Democrat Jane Duax fell behind, receiving 32,249 votes, or 47.28 percent. Duax has worked in the education, nonprofit and for-profit business sectors, and said her two years working for the New York State Assembly provided the political experienced needed for the treasurer position.
A self-employed businessman for 32 years in the real estate industry, Fennelly touted his experience working for several political campaigns with his family.
The county treasurer handles property tax payments and motor vehicle registrations, plus oversees county investments.
In the race for Scott County Recorder, incumbent Rita Vargas, a Democrat, was re-elected to serve a fifth term. First elected in 2002, Vargas received 37,752 votes, or 55.83 percent.
She was challenged by Mindy Ortiz Carpenter, a Republican, who has worked in the Recorder’s office for 38 years. Carpenter captured 44 percent of the ballots cast, or 29,812 votes.
This is the second loss for Carpenter, who in 2014, was nominated by a special GOP convention to fill the party’s vacancy on the ballot for the Recorder’s office. She lost to Vargas by 6 percentage points.
The Recorder’s office handles records, such as marriage licenses and real estate documents. It also issues hunting and fishing licenses, plus registers certain recreational vehicles.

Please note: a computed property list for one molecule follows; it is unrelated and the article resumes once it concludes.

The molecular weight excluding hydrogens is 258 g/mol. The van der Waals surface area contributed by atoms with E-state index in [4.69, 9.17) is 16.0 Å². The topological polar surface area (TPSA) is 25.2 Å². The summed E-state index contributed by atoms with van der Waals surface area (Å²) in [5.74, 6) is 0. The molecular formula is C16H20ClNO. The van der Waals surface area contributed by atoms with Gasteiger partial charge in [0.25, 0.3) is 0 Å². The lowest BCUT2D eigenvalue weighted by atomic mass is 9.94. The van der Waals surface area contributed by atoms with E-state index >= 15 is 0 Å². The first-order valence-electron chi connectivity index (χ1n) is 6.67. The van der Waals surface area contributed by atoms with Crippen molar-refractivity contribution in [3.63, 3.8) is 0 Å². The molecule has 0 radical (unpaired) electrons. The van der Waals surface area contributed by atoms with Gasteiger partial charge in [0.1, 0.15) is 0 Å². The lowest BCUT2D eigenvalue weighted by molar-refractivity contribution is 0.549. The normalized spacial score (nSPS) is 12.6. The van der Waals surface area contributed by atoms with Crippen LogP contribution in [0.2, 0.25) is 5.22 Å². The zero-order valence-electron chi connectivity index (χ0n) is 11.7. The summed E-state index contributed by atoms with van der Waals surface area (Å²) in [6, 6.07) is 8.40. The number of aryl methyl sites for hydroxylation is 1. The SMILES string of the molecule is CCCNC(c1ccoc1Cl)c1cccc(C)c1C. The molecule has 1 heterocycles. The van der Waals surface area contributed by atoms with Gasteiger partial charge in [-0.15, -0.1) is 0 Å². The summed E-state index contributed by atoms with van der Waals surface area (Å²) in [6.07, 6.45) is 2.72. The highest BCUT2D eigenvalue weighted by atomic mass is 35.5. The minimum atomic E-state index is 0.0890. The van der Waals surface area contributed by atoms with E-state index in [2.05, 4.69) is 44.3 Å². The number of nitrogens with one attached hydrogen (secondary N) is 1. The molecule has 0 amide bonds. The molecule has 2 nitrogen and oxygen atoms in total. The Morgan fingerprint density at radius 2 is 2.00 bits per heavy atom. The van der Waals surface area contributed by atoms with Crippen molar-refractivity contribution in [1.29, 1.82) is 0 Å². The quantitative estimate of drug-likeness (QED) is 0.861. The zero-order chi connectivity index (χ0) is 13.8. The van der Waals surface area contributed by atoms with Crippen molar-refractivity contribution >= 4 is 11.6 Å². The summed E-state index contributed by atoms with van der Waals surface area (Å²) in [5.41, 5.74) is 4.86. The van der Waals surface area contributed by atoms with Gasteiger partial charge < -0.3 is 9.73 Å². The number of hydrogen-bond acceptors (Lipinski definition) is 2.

Scott County Attorney Mike Walton, a Democrat, ran unopposed.
Bustos, Kinney lead RI Co. victors
Rock Island County Clerk Karen Kinney and Sheriff Gerry Bustos, both Democratic incumbents, appeared to be the victors Tuesday night.
Incumbent Rock Island County Treasurer Louisa (Terronez) Ewert was re-elected to that office in an unopposed race. With 100 percent of the vote in, Ewert had 35,206 votes.
In the race for county clerk, Kinney received 30,578 votes, and Republican challenger Russell G. Christ got 19,782 votes.
Kinney ran on a campaign centered around her experience and accomplishing a task many clerks throughout the country are trying to achieve: full digitization of their records.
In October, Kinney said her opponent had requested absentee ballots for the 2016 general election and the 2018 March 20 primary election. After receiving ballots in the mail, Christ then attempted to vote in person at the same polling location both times, but was turned away by election judges.